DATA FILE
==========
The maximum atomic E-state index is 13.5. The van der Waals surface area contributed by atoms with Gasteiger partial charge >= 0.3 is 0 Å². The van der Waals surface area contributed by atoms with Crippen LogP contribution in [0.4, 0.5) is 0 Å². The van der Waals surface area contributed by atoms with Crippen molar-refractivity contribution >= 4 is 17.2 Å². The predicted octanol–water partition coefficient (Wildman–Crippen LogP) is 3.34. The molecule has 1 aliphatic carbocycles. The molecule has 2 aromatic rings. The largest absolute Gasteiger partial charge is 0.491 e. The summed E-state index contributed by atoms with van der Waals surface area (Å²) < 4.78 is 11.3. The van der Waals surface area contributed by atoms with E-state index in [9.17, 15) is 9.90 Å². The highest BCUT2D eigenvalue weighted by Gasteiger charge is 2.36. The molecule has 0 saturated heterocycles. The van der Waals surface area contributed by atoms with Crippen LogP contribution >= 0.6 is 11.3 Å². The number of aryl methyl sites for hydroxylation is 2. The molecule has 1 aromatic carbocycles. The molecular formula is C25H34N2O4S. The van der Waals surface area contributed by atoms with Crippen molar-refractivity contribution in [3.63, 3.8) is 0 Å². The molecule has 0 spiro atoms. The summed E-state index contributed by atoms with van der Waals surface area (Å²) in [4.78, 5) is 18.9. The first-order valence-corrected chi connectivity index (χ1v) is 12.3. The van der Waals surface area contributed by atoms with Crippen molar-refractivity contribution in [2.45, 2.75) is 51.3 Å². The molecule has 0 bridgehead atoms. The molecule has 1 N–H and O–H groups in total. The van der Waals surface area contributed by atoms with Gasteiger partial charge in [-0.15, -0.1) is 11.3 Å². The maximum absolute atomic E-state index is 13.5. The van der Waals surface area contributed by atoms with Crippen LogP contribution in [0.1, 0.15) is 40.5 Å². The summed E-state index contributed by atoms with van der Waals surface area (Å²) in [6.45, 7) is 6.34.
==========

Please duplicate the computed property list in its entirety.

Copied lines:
The maximum atomic E-state index is 13.5. The van der Waals surface area contributed by atoms with Gasteiger partial charge >= 0.3 is 0 Å². The van der Waals surface area contributed by atoms with Crippen LogP contribution in [0.4, 0.5) is 0 Å². The van der Waals surface area contributed by atoms with Crippen molar-refractivity contribution >= 4 is 17.2 Å². The predicted octanol–water partition coefficient (Wildman–Crippen LogP) is 3.34. The molecule has 1 aliphatic carbocycles. The molecule has 2 aromatic rings. The largest absolute Gasteiger partial charge is 0.491 e. The summed E-state index contributed by atoms with van der Waals surface area (Å²) < 4.78 is 11.3. The van der Waals surface area contributed by atoms with E-state index in [9.17, 15) is 9.90 Å². The highest BCUT2D eigenvalue weighted by Gasteiger charge is 2.36. The molecule has 0 saturated heterocycles. The van der Waals surface area contributed by atoms with Crippen LogP contribution >= 0.6 is 11.3 Å². The number of aryl methyl sites for hydroxylation is 2. The molecule has 1 aromatic carbocycles. The molecular formula is C25H34N2O4S. The van der Waals surface area contributed by atoms with Crippen molar-refractivity contribution in [3.63, 3.8) is 0 Å². The molecule has 0 spiro atoms. The summed E-state index contributed by atoms with van der Waals surface area (Å²) in [4.78, 5) is 18.9. The first-order valence-corrected chi connectivity index (χ1v) is 12.3. The van der Waals surface area contributed by atoms with Crippen molar-refractivity contribution in [2.45, 2.75) is 51.3 Å². The molecule has 0 bridgehead atoms. The molecule has 1 N–H and O–H groups in total. The van der Waals surface area contributed by atoms with Gasteiger partial charge in [-0.15, -0.1) is 11.3 Å². The maximum absolute atomic E-state index is 13.5. The van der Waals surface area contributed by atoms with Crippen LogP contribution in [0.1, 0.15) is 40.5 Å². The summed E-state index contributed by atoms with van der Waals surface area (Å²) in [6.45, 7) is 6.34.